Northwoods Adventure: How To Make Your Own Maple Syrup
It may not feel like it with the recent snow storms, but the end of winter is on its way, and that means maple syrup farms around the country are gearing up for production. In Minnesota, making your own maple syrup can have some sweet benefits.
“We are about the western side of the world,” Harry Worm, Co-Owner of Clay Hill Farm & Forest, said. “There are no maple trees much west of here.”
There may be no better way to start your day than with some rich golden maple syrup drizzling onto your pancakes. But did you know that you can easily make your own maple syrup right here in Minnesota?
“You can make maple syrup out of one or two taps and boil it on your stove, or you can make 100 gallons,” Worm said. “Whatever you got time for.”
All you need is maple trees, a drill, some taps, a hammer, a collection bucket or bag, something to boil the sap in, and the perfect weather.
“Perfect conditions for sap production is forty degrees or warmer during the day, and it has to freeze at night,” Worm said. “If it freezes at night it makes sap in the trees flow.”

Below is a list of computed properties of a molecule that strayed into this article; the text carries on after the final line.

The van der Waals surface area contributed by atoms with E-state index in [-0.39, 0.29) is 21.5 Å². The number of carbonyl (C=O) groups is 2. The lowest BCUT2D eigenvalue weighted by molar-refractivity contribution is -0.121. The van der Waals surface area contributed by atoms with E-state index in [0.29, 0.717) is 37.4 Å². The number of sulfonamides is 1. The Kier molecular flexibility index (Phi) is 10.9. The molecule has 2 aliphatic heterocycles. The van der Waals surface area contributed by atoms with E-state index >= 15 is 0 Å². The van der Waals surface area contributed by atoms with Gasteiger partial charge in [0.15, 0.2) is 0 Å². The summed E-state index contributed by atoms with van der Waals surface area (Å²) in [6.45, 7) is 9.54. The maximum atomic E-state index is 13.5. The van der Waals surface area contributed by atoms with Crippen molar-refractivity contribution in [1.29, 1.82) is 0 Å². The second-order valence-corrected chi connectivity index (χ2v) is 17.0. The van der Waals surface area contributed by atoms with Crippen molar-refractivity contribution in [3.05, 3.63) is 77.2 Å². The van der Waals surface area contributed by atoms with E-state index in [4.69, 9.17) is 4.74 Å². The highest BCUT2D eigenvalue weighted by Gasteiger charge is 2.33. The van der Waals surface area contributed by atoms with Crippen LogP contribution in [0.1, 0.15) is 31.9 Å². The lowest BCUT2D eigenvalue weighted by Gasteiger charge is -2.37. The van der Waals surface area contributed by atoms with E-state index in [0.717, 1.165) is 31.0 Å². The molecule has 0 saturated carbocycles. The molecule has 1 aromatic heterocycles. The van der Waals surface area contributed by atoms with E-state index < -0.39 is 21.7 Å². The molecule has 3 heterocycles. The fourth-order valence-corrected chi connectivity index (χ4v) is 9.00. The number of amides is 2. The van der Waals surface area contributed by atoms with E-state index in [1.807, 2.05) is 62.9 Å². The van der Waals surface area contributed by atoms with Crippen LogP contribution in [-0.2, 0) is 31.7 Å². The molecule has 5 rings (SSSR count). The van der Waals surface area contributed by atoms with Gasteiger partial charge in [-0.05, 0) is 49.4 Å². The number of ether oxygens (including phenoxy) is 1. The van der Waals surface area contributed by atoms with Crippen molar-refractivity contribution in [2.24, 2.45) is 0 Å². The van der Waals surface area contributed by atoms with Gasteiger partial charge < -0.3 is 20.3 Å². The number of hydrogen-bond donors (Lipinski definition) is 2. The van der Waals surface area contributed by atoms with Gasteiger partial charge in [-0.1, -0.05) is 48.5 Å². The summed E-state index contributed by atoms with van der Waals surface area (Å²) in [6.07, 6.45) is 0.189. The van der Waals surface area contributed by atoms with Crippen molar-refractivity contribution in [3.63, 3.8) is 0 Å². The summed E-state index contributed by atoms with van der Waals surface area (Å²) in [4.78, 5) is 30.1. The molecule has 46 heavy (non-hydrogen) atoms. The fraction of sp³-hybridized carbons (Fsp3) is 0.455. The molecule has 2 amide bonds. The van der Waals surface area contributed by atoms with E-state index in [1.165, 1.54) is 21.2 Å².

Once you have your taps in the trees, you collect the sap, boil out most of the water, and you’re left with maple syrup. In Minnesota, the sap is rich with sugar, making it a little easier to turn sap into syrup.
“Here in Minnesota we are lucky, we get a very rich concentration of sugar in our sap,” Worm said. “Three percent is not uncommon; if you go to Wisconsin or New York or farther east, you will be lucky to get two percent.”
Even if you have two bottles of maple syrup that come from the same tree, the color of the syrup can be vastly different because of what time of the season the sap was drawn, and that results in a completely different taste.
“The first sap that you get out of a tree will be a very light maple flavor, and almost a vanilla taste,” Worm said. “The sap that’s produced at the end of the season will be darker, the syrup will have a rich heavy maple flavor to it, and you won’t taste any of those vanillas in it.”
Producing your own maple syrup can be a great family event as well.
“My son and I have talked about wanting to do that a few times, but we tend to get overwhelmed when you’re trying to start something you’ve never seen before,” Brainerd resident Linnea King said. “So, it was really good to be able to actually drill into the stump that they had and see exactly how far to go, and what to do.”
The maple syrup season doesn’t last long, but it leaves you with a sweet reward at the end.